Coronavirus Resources

UPDATE 2nd December 2020

2nd Sunday of Advent   -  Sunday 6th 10.30am

You are invited to a Livestream of Mass for the 2nd Sunday of Advent at 10.30am  with Fr Darrell presiding.

The service will take place on the website  or via the App if you have downloaded it.

Contact the Parish office on 01344 884686 or for the link to the Livestream.

A copy of the Order of Service can be seen here on Friday.

If you are unable to login to Zoom to view the service, you can join in by phone.   Contact the Parish Office for further details.


8.30am Sunday Mass at All Saints' Church will resume from 6th December.

The church is now open each Sunday for a service of public worship at 08:30 and will then be open for private prayer from 12 noon until 3.30pm. 
 If you would like to attend public worship, you will need to contact the Parish Office to book a place(s). It is helpful to book places as early as you can so that we can arrange seating.
In order to comply with the Government’s track and trace policy, when booking, you will need to provide your name, address, and a contact number. Given the fact that places for public worship are limited, if you do book a place, please do make every effort to attend as it is highly likely that we will sadly have to inform some people that we are full and that therefore they cannot come.  Having secured a place(s) you then realise you cannot come, please do let the Parish Office know at the earliest opportunity so that your place(s) can be made available for others. Face coverings are now required to be worn by all those attending a place of worship, remembering that they are mainly intended to protect other people, not the wearer, from coronavirus COVID-19 and that they are not a replacement for physical distancing and regular hand washing.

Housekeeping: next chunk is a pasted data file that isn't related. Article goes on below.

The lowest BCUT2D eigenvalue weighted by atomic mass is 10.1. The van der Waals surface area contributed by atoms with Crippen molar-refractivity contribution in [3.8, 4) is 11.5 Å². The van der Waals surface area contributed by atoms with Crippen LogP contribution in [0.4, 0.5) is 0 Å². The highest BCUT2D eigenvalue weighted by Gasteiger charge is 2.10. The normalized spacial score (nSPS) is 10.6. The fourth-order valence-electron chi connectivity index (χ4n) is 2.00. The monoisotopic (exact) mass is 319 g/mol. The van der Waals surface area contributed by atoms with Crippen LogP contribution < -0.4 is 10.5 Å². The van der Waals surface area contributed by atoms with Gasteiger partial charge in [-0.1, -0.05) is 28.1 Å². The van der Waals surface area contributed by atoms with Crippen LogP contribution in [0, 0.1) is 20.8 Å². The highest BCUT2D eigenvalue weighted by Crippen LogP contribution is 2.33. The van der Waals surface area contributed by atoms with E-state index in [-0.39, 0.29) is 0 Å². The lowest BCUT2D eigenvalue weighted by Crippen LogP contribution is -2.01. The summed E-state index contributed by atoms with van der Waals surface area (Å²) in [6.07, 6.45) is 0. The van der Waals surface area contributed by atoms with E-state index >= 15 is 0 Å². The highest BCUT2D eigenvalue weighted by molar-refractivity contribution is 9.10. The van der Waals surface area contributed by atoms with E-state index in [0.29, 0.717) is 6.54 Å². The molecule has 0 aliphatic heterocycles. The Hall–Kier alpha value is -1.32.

The church is open for individual prayer on Sunday afternoons 12 noon to 3.30pm.

To comply with government regulations and ensure everyone’s safety at this time please note -

Persons entering must observe social distancing regulations in the church and when entering/leaving through the porch.

A maximum of 6 people are allowed in the church at any one time.

Persons entering must wear face coverings unless exempt.

No food or drink to be brought into church.

Persons are to wash hands, or use hand sanitizer (available in porch and church), before entering.

Please take care not to touch surfaces in the church unless necessary.

Check-in using the NHS QR code (poster inside church)



Oxford Diocese -  Church at Home service.

Oxford Diocese will continue Church at Home services for the foreseeable future, as there will be many among us who need to isolate for many more months to come.

See  for details on how to access the livestreams/YouTube services.


Advent Compline
There will be a service of Compline online via Zoom on Mondays 30th November, 7th, 14th, 21st December at 7.30pm. Compline is a short service of quietness and reflection before rest at the end of the day, so it is an opportunity to step outside all the pre-Christmas busyness for a while. See the weekly email or contact the Parish Ofice for login details. A copy of the service sheet can be found here.


The Men's Breakfast group continue to meet weekly. For the time being meetings take place on Zoom on Saturday afternoons at 2pm. Contact the Parish Office for the Meeting ID and Password if you have not already received them and would like to join in.